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1 [(P _ k)2 _ m2](k2 _ m2)
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where some regularization is understood and the superscript 1 refers to the one-loop correction. A straightforward computation yields
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and The renormalized function r) )[l J satisfying (8-58) reads
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rlinI1J(p2) = - - 3
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fl dec {[m 2 0
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ce(1 - ce)P2] In
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m - ce
2 2 m - ce(1 - ce)P } 2 (1 ) 2 + ce(1 - ce)(P2 - /1 2 ) - ce /1
(8-60)
where we do not bother to perform the ce integration explicitly. If we now change /1 into Ii, it is easy to see that r) ) = p 2 - m 2 + r) )[l J satisfies Eq. (8-59) with
RENORMALIZATION
(8-61)
The function X would be determined by the calculation of the one-loop three-point function. This will be left as an exercise to the reader.
This may be generalized to arbitrary conditions, in any renormalizable theory, with a conclusion similar to Eq. (8-59). The information conveyed in Eq. (8-59), namely, the equivalence of changing renormalization points or renormalized parameters, is referred to as renormalization group invariance. The implications of this equation or of its infinitesimal form - the so-called renormalization group equation-will be studied in Chap. 13. We shall see that the innocent-looking freedom in the choice of normalization conditions has nontrivial and important consequences.
8-2-6 Composite Operators
The Green functions considered so far involved only elementary fields, i.e., dynamical variables entering the lagrangian. The renormalization procedure performed either through Bogoliubov's subtraction R operation or through the introduction of counterterms extends to a wider class of functions involving composite operators. By this we mean local monomials offield operators and their derivatives. A prototype of such an operator is the electromagnetic current ljIYp.ljJ. Composite operators play an important role in many developments. For the sake of simplicity, we shall again discuss only the scalar <p4 theory. Composite operators are of the form <p2, (o<p , <p 0 <p, <p4, <p6, etc., but also <pop.<P, op.<p ov<p, ... , if we construct vector- or tensor-like operators. For power counting, these operators have clearly the dimensions Wi = 2, 4, 4, 4, 6, ... , 3, 4, ... respectively. To deal with Green functions containing insertions of these operators Oi(X), it is convenient to add sources Xi coupled to them in the action. Consequently,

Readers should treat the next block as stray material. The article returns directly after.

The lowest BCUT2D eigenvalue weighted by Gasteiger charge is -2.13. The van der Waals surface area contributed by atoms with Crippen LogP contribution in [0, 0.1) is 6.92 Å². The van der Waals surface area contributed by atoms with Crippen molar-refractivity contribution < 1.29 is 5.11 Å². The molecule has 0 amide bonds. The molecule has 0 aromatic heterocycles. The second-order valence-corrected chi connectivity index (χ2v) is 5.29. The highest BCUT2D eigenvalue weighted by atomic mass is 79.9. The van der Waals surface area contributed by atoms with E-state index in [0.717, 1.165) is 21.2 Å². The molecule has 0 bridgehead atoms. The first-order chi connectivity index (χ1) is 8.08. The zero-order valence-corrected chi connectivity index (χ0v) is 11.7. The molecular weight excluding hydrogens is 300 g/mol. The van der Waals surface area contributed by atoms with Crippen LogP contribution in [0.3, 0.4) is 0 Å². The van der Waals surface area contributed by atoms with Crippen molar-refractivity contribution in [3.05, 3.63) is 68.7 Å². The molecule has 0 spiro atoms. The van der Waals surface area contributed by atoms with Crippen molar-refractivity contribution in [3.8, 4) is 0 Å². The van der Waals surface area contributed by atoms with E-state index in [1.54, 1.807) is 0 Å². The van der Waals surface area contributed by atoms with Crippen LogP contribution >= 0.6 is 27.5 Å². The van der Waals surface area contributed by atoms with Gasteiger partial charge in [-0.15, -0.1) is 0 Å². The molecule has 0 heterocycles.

Z(j, X) =
<01 Texp {i
d4 x [j(x)<p(x)
+ Xi(X)Oi(X)]}
(8-62)
will generate these new functions. Connected Green functions will be obtained from the logarithm of Z, as in Eq. (6-71), while the Legendre transformation of Chap. 6, performed on the source j only, will generate the proper functions, i.e., one-particle irreducible but with an arbitrary number of Oi insertions. When restricting our attention to a finite number of those, we shall perform a finite number of derivatives with respect to the Xi and then set Xi = O. If we consider a diagram with N insertions of operators of dimensions Wi, a mere application of Eq. (8-13c) reveals that the new superficial degree of
QUANTUM FIELD THEORY
divergence Wi differs from the one in the absence of insertions by an amount
Wi - W
= L (Wi - 4)
(8-63)
Insertions of operators of degree less or equal to four in a superficially convergent diagram preserve the convergence, whereas insertions of degree larger than four deteriorate the power counting. However, whatever the (finite) number of insertions of composite operators, there exists a subtraction prescription or, equivalently, counterterms that make proper Green's functions finite. For instance, assume that the two-point (two external <p) function (8-64) is superficially divergent with degree Wi. There exists a local counterterm, quadratic in <p and proportional to Xl (x) XN(X), with a polynomial of derivatives of degree less or equal to Wi. Clearly this counterterm will contribute only to the function (8-64). This will now be exemplified in simple instances.
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